TAMPA, Fla.-- Jamie Meade has struggled with rheumatoid arthritis and spinal stenosis for 15 years. "I was in constant pain well over 20 years."
Back and neck surgeries and prescription drugs helped. "But still I have, at the end of the day, agonizing pain. So I started looking into medical marijuana not knowing much about it," he said.
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Jamie didn't get very far because a local dispensary told him he couldn't renew his concealed weapons permit if he had a marijuana license.
"I thought that was pretty interesting, plus somewhat unfair. If it's a prescribed medication, why would the FDLE or any governing agency step in?" he said.
Concealed weapons licenses are handled by the Florida Department of Agriculture and Consumer Services.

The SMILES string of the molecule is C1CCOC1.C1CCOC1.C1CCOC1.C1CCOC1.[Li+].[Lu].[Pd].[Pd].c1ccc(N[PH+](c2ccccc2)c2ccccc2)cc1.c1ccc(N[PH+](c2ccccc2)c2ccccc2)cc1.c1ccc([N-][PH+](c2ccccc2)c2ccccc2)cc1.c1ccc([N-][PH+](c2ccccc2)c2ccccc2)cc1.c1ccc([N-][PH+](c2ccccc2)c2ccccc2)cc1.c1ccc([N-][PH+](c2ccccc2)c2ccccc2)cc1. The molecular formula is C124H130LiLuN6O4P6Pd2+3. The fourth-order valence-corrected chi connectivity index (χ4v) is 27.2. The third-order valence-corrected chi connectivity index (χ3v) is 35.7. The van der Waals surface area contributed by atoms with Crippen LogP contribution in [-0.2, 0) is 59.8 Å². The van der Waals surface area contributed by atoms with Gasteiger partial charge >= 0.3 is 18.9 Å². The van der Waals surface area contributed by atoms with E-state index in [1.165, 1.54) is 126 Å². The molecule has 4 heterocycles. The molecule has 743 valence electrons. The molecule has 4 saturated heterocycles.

A representative released this statement: "The issue is pretty clear. Florida statute 790.06 provides a limited list of factors... upon which our department must approve or deny a concealed weapons license. Therefore, the department is prohibited from asking questions outside that scope, which would include medical marijuana card possession."
However, this an issue of state vs. federal law. The problem comes when you buy a gun from a store or any federal firearms-licensed dealer. You must fill out form 4473 which forces you to answer if you are an unlawful user of marijuana.
The ATF added a warning in 2016 specifically stating: "The use or possession of marijuana remains unlawful under federal law regardless of whether it has been legalized or decriminalized for medicinal or recreational purposes in the state where you reside."
If you answer no and you currently use marijuana you're breaking the law by lying on a federal form. If you answer yes, the dealer won't sell you the gun.
For now, Meade said he'll stick with Enbrel for arthritis and firearms for safety.
"I don't want to relinquish my concealed weapons permit for a medical marijuana prescription, but I do want to follow the law," said Meade.